As I wrote this morning, the smart money is on the Tigers. They’re up 2-0, they’re at home and they have Justin Verlander on the hill. Not a bad way to live life.
But no matter who is favored, I’m rather surprised at how many people seem to be totally writing the Yankees off as dead. Sure, if they don’t turn things around quickly they are roadkill, but there is nothing about their current plight that is 100% unprecedented or 100% fatal. From the AP:
The 1974 Oakland Athletics won the World Series despite hitting .198 in the postseason. The 1962 Yankees did as well, even though Mickey Mantle and Roger Maris were a combined 7 for 48. Perhaps the most encouraging historical memory for the Yankees comes from another of their championship seasons. In 1996, New York was shut down by Atlanta in the first two games of the World Series. At that point, the Braves had won five straight games by a combined score of 48-2. Then the Yankees took the next four and won the title.
I remember 1996 quite well, of course.
The point isn’t that things are good for the Yankees. They’re awful! The point is that fundamental nature of baseball simply does not prohibit anyone who is hitting poorly to suddenly start hitting well. It certainly does not prohibit anyone who is down 2-0 to come back. Momentum in such matters is a myth.
I think the Tigers will win this because so much is in their favor at the moment and thus so are the odds. But if the Yankees break out the bats tonight and win a game against Justin Verlander — and Verlander did lose eight times this year — they find themselves down 2-1 and with their ace, CC Sabathia on the mound tomorrow.
In light of that, why does it seem so hard for people to acknowledge at least the possibility for a comeback?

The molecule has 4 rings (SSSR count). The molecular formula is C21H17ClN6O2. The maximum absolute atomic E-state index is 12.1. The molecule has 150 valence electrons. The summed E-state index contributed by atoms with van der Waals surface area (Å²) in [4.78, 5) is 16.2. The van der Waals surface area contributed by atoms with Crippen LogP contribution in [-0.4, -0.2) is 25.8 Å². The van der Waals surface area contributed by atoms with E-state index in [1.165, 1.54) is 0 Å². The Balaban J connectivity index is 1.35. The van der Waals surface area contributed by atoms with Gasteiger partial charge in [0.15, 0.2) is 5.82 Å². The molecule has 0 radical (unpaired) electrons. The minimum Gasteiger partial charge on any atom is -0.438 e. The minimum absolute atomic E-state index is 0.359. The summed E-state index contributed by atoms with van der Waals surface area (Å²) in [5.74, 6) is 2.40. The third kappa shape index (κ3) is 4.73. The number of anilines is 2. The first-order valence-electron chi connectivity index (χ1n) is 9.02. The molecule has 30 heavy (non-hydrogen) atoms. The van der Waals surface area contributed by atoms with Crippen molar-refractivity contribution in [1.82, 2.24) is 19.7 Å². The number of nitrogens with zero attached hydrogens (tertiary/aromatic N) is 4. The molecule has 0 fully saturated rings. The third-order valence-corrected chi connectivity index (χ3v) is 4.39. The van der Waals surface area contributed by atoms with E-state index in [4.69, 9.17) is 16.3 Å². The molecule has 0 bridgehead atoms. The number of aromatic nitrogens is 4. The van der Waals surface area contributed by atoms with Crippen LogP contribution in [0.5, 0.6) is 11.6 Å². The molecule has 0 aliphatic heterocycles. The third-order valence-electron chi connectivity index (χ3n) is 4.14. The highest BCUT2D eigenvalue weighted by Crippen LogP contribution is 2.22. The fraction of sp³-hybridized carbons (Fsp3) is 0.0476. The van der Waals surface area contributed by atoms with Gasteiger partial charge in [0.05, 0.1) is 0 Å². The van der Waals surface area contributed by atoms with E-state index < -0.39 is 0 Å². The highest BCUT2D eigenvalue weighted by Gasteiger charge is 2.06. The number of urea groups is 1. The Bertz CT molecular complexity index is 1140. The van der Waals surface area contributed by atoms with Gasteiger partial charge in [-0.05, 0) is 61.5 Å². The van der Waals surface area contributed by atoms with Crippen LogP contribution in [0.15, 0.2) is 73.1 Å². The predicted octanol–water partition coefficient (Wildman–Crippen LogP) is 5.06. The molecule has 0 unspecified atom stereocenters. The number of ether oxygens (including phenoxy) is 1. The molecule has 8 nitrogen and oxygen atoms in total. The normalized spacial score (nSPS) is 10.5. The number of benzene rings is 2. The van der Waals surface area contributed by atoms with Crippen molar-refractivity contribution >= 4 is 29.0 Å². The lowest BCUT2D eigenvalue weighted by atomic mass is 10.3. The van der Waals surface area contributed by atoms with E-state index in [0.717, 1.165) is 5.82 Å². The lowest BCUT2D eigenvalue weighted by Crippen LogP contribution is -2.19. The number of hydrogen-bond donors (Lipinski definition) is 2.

Did you have a bad day? It’s OK. We all do sometimes. It’s just part of life. Even ballplayers have bad days. Even the good ones.
Odubel Herrera is a good one. He’s only 25, but he’s already got two seasons of above average hitting under his belt. Dude gets on base. He could be a regular for tons of teams, so there’s no shame at all in him having a bad day. And boy howdy did he have a bad day today. He went 0-for-5 with five strikeouts in the Phillies extra innings win against the Rockies.
“I feel that I am making good swings but I’m just missing the pitches,” Herrera said.
Well, that is how strikeouts work.
Four strikeouts in a game is known as a Golden Sombrero. Players don’t strike out five times in a game very often so they don’t have an agreed upon name, but I’ve seen it referred to as the “platinum sombrero,” which seems pretty solid for such a feat. Six is a titanium sombrero or a double platinum sombrero, though there are references to it as a “Horn,” for Sam Horn, who deserves something to be named in his honor. Horn is like Moe Greene — a great man, a man of vision and guts — yet there isn’t even a plaque, or a signpost or a statue of him!
But I digress.
The last time a Phillies player did it was when Pat Burrell K’d five times in September 2008. The Phillies won the World Series that year, of course, so maybe this is an omen. [looks at standings] Or maybe not.
Anyway, get a good night’s sleep tonight, Odubel. Shake it off. Tomorrow is another day.
NEW YORK (AP) Rachel Robinson will receive the Buck O’Neil Lifetime Achievement Award from baseball’s Hall of Fame on July 29, the day before this year’s induction ceremony.
She’s the wife of late Hall of Famer Jackie Robinson, who broke the major league color barrier in 1947. Rachel Robinson created the Jackie Robinson Foundation in 1973, a year after he husband’s death. Rachel Robinson, who turns 95 in July 19, headed the foundation’s board until 1996.
The O’Neil award was established in 2007 to honor individuals who broaden the game’s appeal and whose character is comparable to that of O’Neil. He played in the Negro Leagues, was a scout for major league baseball teams and helped establish the Negro Leagues Baseball Museum in Kansas City, Missouri.
The award was given to O’Neil in 2008, Roland Hemond in 2011 and Joe Garagiola in 2014.